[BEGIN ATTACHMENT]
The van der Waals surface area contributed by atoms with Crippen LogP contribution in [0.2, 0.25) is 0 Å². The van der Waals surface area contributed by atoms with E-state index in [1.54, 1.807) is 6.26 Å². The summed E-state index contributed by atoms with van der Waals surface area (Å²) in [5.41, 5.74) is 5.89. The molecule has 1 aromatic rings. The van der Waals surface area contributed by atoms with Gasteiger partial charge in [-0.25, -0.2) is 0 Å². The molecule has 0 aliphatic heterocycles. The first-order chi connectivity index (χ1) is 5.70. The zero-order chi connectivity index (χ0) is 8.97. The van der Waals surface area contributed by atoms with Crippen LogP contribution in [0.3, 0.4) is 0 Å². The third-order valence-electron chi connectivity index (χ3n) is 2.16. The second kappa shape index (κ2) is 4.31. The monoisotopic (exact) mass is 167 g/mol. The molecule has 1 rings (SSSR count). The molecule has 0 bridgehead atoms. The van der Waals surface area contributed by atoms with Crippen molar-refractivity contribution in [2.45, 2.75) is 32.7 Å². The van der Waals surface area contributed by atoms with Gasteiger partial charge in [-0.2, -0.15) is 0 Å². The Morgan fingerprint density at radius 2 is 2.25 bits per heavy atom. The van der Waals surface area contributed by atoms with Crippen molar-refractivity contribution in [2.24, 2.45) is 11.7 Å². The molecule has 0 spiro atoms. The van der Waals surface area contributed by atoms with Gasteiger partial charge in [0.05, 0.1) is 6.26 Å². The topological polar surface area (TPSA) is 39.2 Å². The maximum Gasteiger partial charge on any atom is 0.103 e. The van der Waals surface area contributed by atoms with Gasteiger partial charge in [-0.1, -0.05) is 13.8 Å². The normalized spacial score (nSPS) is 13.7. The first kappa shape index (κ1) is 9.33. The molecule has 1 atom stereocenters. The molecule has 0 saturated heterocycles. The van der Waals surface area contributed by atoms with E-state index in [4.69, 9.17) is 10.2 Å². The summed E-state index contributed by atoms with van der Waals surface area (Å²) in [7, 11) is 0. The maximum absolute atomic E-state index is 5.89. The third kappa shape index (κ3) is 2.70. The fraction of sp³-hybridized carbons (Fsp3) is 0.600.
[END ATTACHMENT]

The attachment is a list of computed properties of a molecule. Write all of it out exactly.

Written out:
The van der Waals surface area contributed by atoms with Crippen LogP contribution in [0.2, 0.25) is 0 Å². The van der Waals surface area contributed by atoms with E-state index in [1.54, 1.807) is 6.26 Å². The summed E-state index contributed by atoms with van der Waals surface area (Å²) in [5.41, 5.74) is 5.89. The molecule has 1 aromatic rings. The van der Waals surface area contributed by atoms with Gasteiger partial charge in [-0.25, -0.2) is 0 Å². The molecule has 0 aliphatic heterocycles. The first-order chi connectivity index (χ1) is 5.70. The zero-order chi connectivity index (χ0) is 8.97. The van der Waals surface area contributed by atoms with Crippen LogP contribution in [0.3, 0.4) is 0 Å². The third-order valence-electron chi connectivity index (χ3n) is 2.16. The second kappa shape index (κ2) is 4.31. The monoisotopic (exact) mass is 167 g/mol. The molecule has 1 rings (SSSR count). The molecule has 0 bridgehead atoms. The van der Waals surface area contributed by atoms with Crippen molar-refractivity contribution in [2.45, 2.75) is 32.7 Å². The van der Waals surface area contributed by atoms with Gasteiger partial charge in [-0.2, -0.15) is 0 Å². The Morgan fingerprint density at radius 2 is 2.25 bits per heavy atom. The van der Waals surface area contributed by atoms with Crippen molar-refractivity contribution in [2.24, 2.45) is 11.7 Å². The molecule has 0 spiro atoms. The van der Waals surface area contributed by atoms with Gasteiger partial charge in [0.05, 0.1) is 6.26 Å². The topological polar surface area (TPSA) is 39.2 Å². The maximum Gasteiger partial charge on any atom is 0.103 e. The van der Waals surface area contributed by atoms with Gasteiger partial charge in [-0.1, -0.05) is 13.8 Å². The normalized spacial score (nSPS) is 13.7. The first kappa shape index (κ1) is 9.33. The molecule has 1 atom stereocenters. The molecule has 0 saturated heterocycles. The van der Waals surface area contributed by atoms with E-state index in [4.69, 9.17) is 10.2 Å². The summed E-state index contributed by atoms with van der Waals surface area (Å²) in [7, 11) is 0. The maximum absolute atomic E-state index is 5.89. The third kappa shape index (κ3) is 2.70. The fraction of sp³-hybridized carbons (Fsp3) is 0.600.